Record: 36-24. Change on last season: +2. Pace: 97-65
Quote of the day: will follow shortly. :-)
- Beating the Giants = good
- Beating the Giants for the fifth consecutive time = better
- Beating the Giants for the fifth consecutive time, all of them by one run, and sending them to the cellar of the NL West as a result = priceless
Another day, another sterling performance from our starting pitchers. This time, Brandon Webb combined with Brandon Lyon and Jose Valverde on our second shutout of the season, and Chris Young supplied all the offense we'd need - or, frankly, get - with his second go-ahead homer in consecutive games. Hark, what's that I hear? It's the sound of a season gurgling down the plughole into McCovey Cove.
Again, this is perhaps a game we didn't really deserve to win. The offense mustered only seven hits, with Mark Reynolds the only player to reach more than once, on a hit and a walk. We were 0-for-9 in scoring position: in the past six games, we are hitting a pathetic .118 (6-for-51) in that category - yet somehow, have managed to win five of those contests. That'll be because a) thirteen of the nineteen runs we've scored have come on homers, and b) we've conceded only fifteen runs, and seven of those came in the loss.
Brandon Webb was dominating early on, but needed to get out of a huge sixth inning jam, after the first two Giants hitters reached. The next one tried to bunt, but Webb pounced on the ball and threw out the lead-runner at third. That was huge, and magnified when the following batter singled to Byrnes in left. That would have scored at least one, possibly two runs, if the bunt had worked, but instead, Byrnes uncorked one of his patented flip-throws - and for once, it worked. Durham was tagged out at home, his leg hovering over home-plate rather than touching it.
The seventh proved equally vital. A leadoff double was followed by a successful bunt this time, to put the go-ahead run on third with one out. The infield came in, and fortunately, Winn grounded straight to Hudson, who froze the runner, then made the out. Lewis repeated the performance four pitches later, and Webb was done, having pitched seven heroic innings: six hits, and four walks, but it's the "zero" under runs that mattered. Chris Young then homered just over the line in right-center, leading off the seventh, to give Arizona a tiny, weak, mewling 1-0 lead.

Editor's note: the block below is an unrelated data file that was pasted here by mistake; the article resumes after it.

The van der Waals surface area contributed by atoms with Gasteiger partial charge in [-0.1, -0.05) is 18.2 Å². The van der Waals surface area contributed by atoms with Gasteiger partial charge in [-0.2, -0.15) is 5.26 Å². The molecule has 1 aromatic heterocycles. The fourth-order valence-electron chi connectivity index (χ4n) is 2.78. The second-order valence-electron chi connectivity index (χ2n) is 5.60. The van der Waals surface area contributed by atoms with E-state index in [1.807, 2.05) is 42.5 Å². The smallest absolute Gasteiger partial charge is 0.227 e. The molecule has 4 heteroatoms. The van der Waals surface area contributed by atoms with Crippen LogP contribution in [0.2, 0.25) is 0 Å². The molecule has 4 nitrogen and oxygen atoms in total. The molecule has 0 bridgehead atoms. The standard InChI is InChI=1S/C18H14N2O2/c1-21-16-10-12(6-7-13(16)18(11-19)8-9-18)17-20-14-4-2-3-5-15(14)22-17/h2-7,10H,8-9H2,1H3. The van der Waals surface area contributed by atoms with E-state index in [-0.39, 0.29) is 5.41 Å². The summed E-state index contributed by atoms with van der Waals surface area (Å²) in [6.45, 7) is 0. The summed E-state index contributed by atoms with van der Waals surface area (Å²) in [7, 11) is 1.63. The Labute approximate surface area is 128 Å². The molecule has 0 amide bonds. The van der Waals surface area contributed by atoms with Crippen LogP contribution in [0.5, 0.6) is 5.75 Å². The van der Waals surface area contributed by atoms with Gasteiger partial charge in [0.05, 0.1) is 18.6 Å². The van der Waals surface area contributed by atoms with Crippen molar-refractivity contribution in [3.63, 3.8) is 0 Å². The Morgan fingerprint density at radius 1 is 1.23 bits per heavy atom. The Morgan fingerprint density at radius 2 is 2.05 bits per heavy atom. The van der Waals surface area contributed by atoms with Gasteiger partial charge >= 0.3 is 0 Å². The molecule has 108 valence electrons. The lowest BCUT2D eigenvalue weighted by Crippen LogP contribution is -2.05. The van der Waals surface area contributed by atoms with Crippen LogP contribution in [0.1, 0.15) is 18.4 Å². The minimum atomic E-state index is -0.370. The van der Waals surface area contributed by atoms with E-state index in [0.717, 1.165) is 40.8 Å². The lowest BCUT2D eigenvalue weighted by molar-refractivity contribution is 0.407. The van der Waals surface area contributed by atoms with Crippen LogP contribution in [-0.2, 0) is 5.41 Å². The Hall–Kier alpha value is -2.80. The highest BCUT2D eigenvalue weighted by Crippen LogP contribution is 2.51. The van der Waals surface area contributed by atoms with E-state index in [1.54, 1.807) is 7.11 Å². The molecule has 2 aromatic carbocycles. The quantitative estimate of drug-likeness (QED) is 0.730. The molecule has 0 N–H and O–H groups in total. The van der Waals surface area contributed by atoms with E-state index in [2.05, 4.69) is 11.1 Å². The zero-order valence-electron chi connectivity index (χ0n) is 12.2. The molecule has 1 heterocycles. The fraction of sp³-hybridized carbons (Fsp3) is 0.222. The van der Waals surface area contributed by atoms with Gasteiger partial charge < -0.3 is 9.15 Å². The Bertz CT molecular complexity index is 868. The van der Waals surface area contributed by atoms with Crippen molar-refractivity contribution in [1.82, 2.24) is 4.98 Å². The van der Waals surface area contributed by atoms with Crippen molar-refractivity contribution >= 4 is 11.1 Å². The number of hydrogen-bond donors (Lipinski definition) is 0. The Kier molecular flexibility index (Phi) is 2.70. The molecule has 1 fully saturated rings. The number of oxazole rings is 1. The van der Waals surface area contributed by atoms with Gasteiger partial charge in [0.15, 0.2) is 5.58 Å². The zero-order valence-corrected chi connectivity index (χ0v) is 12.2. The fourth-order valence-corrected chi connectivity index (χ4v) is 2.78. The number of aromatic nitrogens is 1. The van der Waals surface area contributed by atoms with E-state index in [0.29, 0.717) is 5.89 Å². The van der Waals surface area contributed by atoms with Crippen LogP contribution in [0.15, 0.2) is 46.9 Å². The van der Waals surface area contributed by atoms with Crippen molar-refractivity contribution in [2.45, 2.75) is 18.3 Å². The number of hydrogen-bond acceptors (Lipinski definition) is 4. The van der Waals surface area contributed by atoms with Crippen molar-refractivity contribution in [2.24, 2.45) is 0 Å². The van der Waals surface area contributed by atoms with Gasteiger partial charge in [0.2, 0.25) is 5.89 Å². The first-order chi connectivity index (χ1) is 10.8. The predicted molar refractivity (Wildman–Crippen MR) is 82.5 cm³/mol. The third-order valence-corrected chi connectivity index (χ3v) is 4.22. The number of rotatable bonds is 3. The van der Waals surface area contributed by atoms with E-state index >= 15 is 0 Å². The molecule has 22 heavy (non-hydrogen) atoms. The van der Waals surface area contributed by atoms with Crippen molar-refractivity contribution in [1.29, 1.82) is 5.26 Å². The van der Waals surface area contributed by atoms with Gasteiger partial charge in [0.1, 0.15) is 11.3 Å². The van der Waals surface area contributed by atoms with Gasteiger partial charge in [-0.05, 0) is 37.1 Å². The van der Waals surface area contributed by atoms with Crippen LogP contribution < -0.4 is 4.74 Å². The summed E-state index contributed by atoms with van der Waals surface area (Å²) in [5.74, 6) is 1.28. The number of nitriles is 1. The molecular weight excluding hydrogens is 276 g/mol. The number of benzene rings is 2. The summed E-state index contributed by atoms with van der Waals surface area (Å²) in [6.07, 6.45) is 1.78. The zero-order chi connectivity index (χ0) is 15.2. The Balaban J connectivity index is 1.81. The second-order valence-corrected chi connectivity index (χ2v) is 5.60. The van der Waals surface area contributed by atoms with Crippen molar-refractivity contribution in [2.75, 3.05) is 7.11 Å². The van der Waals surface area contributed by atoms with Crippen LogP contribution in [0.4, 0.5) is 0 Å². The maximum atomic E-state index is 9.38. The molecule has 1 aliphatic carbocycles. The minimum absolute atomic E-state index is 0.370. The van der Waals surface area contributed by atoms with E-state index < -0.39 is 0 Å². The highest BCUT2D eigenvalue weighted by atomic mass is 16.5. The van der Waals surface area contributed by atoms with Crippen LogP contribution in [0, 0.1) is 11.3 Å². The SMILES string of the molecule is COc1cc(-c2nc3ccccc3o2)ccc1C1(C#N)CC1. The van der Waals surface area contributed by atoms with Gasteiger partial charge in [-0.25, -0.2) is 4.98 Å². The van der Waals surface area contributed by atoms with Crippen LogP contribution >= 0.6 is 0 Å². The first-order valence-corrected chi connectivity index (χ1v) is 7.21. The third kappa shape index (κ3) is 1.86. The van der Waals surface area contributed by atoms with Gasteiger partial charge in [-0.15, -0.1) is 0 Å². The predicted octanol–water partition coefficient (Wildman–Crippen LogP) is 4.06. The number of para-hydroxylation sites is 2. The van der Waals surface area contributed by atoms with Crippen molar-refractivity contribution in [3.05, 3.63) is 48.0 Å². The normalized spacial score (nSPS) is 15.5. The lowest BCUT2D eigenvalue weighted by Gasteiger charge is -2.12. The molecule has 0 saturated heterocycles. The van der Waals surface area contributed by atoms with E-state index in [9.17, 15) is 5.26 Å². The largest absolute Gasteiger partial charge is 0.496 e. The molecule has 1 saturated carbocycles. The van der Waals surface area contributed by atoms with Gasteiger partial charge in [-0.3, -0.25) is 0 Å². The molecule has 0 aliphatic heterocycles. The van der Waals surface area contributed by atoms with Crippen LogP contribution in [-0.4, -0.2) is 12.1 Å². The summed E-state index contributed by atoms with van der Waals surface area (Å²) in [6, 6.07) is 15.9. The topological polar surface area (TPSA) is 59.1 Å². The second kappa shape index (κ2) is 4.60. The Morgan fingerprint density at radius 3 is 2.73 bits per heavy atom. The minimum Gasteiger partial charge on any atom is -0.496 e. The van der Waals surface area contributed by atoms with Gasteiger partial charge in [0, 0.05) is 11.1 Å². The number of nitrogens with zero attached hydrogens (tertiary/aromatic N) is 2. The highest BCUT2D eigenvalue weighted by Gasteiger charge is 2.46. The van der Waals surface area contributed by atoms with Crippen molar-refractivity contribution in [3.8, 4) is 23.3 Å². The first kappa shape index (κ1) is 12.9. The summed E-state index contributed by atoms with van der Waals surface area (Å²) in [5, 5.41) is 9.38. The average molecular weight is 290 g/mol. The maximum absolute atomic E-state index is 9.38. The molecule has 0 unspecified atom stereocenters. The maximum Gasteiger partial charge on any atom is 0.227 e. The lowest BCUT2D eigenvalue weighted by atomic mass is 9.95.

It was the bullpen's turn, and inevitably, the drama followed. Both Lyon and Valverde put the leadoff man on, but bounced back with a pair of strikeouts to ensure the win. Lyon threw in a wild-pitch for good measure, to get the tying run into scoring position, but Feliz then hit a liner to Byrnes. Valverde's first hitter was Bonds, who was pitched carefully, but without fear, and eventually walked on a full count. Fortunately, the Giants' have only 22 stolen bases all year, so even though they put in a pinch-runner, first was where he stayed until Valverde picked up his 21st save of the year.
[Quick aside on this. The broadcast last night had a graphic last night which showed Valverde as tied, before this one, with Kim for second on the franchise list at 71. That isn't right: ESPN, mlb.com and and Baseball-Reference.com all have Kim at 70 saves, so Valverde had already passed him.]
Is this the best-played streak in Diamondbacks' history? We've won 11 of 12, which is pretty rare (I'll have to look into that when I have a chance) - I know we did win 12 in a row once, but the quality of the opposition in that streak was significantly lower than the current run. In the GameDay thread were singaporedbacksfan, Muu, Goose, icecoldmo, johngordonma, DiamondbacksWIn, AZDarkKnight, Ben, Frank and unnamedDBacksfan, so thanks to them for the input. And congratulations to the University of Arizona softball team, who also shutout the opposition, in winning the College World Series.
johngordonma wonders whether the one-run brilliance of the D-backs is cause for concern. Currently, we're 17-6 - if one-run games are truly a 50/50 proposition, the odds of such an extreme record (in either direction) are only 3.46%, so it does suggest more than dumb luck is in effect. However, the good thing is, dumb luck has no memory. While the odds certainly reckon that, in the next 23 such games, we won't go 17-6 again, our current streak does not mean we'll go 6-17. Something like 12-11 remains much more likely. We've been given an edge, but where things go from here is up to us...
Draft day today, though excitement definitely seems a little more muted than the past couple of years, where we had the best pick or, at least, a shot at the best player. We get to choose ninth, which should still give us a decent pick, and hopefully one that won't cost us more than a couple of million to sign. At least the new draft rules mean we won't see twelve-month holdouts like we did this year, and failure to sign will also be much less penalized than currently. That would seem to shift the balance of power towards the teams, and away from Scott Boras. Dancing in the streets is scheduled for 11 am.
Watched the second episode of The Show last night, which was mostly about Brian Barden. Some surprisingly honest criticism from then-scouting VP, Mike Rizzo, who described Barden as a "tweener" and a AAAA player. Also some interesting thoughts from the players on the importance of the mental aspects. If you haven't already done so, please check out the 'Ask Bill Murphy' contest going on in the diary section. Your chance to ask a baseball player that question you've always wanted to know the answer to.